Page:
EPA Report Ties Fracking To Groundwater Contamination in Wyoming. But What Does That Mean For Texas?

For folks in Dallas, where the council-appointed gas drilling task force is running to stand still, or in Southlake, the subject of a recent cover story on towns grappling with urban drilling, this EPA report released today tying fracking to groundwater contamination in Wyoming probably doesn't mean much. We get our water from surface sources, not from underground.

But the folks out in surrounding counties who depend on groundwater as a primary source of drinking water should take note. Energy companies have long said there isn't a single proven instance where the fracking process itself -- the injection of millions of gallons of water laced with industrial chemicals at astronomical pressures, fracturing shale formations and releasing methane -- has resulted in groundwater contamination. Sure, surface spills and containment pits have been known to leak fracking fluid and the backwash of brine that occurs when a well is drilled, contaminating groundwater. But the process itself is safe, they assure us.

That isn't technically true, as a New York Times article pointed out, unearthing a shelved EPA study documenting that very thing in West Virginia. But quick settlements between energy company and aggrieved water-well owners -- accompanied by nondisclosure agreements -- have ensured instances of contamination remain secret.

Either way, none of this has stopped the industry from repeating the line like a mantra.

And there's been a host of studies that downplay the risk. It's hard to argue with the logic: How could fracking fluid injected deep underground migrate into comparatively shallow drinking water wells? As a University of Texas researcher studying this very thing pointed out in that aforementioned cover story, it is possible. All it takes is one hydraulic fracture, an old oil or gas well with a busted casing or a bad cement job allowing the frack fluid to penetrate, migrate its way up into shallower groundwater formations and, bingo, contamination. That's what happened in West Virginia.

Until now, anyway, there hasn't been the sort of exhaustive study that identified widespread contamination the way this study does. What the EPA's preliminary report accomplishes is the shattering of that oft-repeated energy company mantra. It can't happen. But in Pavillion, Wyoming, on the Wind River formation, it did.

Predictably, the industry and the legislators in its pocket are pouncing. A spokesman for Encana, the company that contaminated the water, told the AP that the EPA's sampling process could have been compromised. But the EPA used hydrocarbon-free lubricant during drilling and eliminated all other materials that could have contributed the compounds they detected.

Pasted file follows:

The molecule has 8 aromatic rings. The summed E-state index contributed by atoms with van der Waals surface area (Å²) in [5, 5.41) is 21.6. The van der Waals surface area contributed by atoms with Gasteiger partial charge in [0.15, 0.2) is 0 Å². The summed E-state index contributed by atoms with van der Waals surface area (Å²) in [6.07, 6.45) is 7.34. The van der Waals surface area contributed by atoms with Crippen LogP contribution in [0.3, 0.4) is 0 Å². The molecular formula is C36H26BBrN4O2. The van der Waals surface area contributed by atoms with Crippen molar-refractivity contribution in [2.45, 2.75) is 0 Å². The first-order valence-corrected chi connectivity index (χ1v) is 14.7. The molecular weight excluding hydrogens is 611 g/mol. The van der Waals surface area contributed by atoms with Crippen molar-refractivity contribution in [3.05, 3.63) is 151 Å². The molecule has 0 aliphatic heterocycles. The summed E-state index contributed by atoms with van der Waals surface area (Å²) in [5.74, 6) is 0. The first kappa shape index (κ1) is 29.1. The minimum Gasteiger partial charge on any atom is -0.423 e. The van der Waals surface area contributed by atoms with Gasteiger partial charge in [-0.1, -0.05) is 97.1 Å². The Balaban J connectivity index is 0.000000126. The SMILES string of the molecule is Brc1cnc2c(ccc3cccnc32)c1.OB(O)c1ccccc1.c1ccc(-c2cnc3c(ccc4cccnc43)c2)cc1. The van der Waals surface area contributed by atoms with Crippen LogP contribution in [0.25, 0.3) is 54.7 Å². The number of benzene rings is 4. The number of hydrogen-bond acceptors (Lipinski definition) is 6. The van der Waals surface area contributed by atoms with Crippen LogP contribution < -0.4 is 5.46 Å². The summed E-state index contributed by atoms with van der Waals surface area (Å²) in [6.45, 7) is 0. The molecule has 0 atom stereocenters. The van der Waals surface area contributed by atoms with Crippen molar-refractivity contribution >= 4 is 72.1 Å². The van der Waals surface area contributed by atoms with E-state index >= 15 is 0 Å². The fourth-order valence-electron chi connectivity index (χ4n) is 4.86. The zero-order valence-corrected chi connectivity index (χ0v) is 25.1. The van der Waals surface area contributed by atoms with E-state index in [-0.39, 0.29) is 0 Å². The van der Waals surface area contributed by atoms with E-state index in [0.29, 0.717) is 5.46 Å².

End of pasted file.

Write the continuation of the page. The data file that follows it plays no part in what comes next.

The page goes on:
What they did find, through sampling of 35 domestic wells, two municipal wells and two deep observation wells, was benzene -- a known carcinogen -- and a number of other compounds commonly used in fracking. In shallow monitoring wells, benzene was found in concentrations 30 times higher than the EPA's maximum concentration levels, suggesting contamination by surface pits. But in one deep observation well, levels of benzene were 49 times safe drinking levels.

It's unlikely that the benzene or any of the other compounds found came from gas condensate, which may contain them in naturally occurring levels. This gas is dry.

In the deep observation wells, researchers also identified an uncharacteristically high pH, which was caused by potassium chloride and potassium hydroxide, used in fracking fluid as solvents, among other things.

How'd it get there? Any number of ways, though the report singles out casing that doesn't extend below the deepest domestic wells, and fracture zones without enough vertical separation between them and the water these folks drink -- which, by the way, is now being provided to them, courtesy of Encana.

So, what does this mean for the people of the Barnett Shale? Hard to tell. These are different kinds of rock formations that, undoubtedly, behave differently when fractured. But if it tells us anything, it's that the assurances of the industry are no longer good enough. Everyone -- landowners and municipalities alike -- took the money they handed out in the heady days when natural gas prices were high, and didn't ask too many questions. Or they didn't until it was too late.

Now, in the heat of a headlong rush to develop our vast natural gas reserves -- already well underway here in North Texas -- and to secure our energy independence, or whatever the boiler plate is these days, it might be prudent to stop and see what the EPA has to say when it releases that big study on fracking in the Barnett and elsewhere (initial results expected by the end of 2012). Because, as they point out in this study, you can't get into an aquifer and filter out the contaminants. Once you despoil it, that source of water is gone, for you and maybe even for generations to come.

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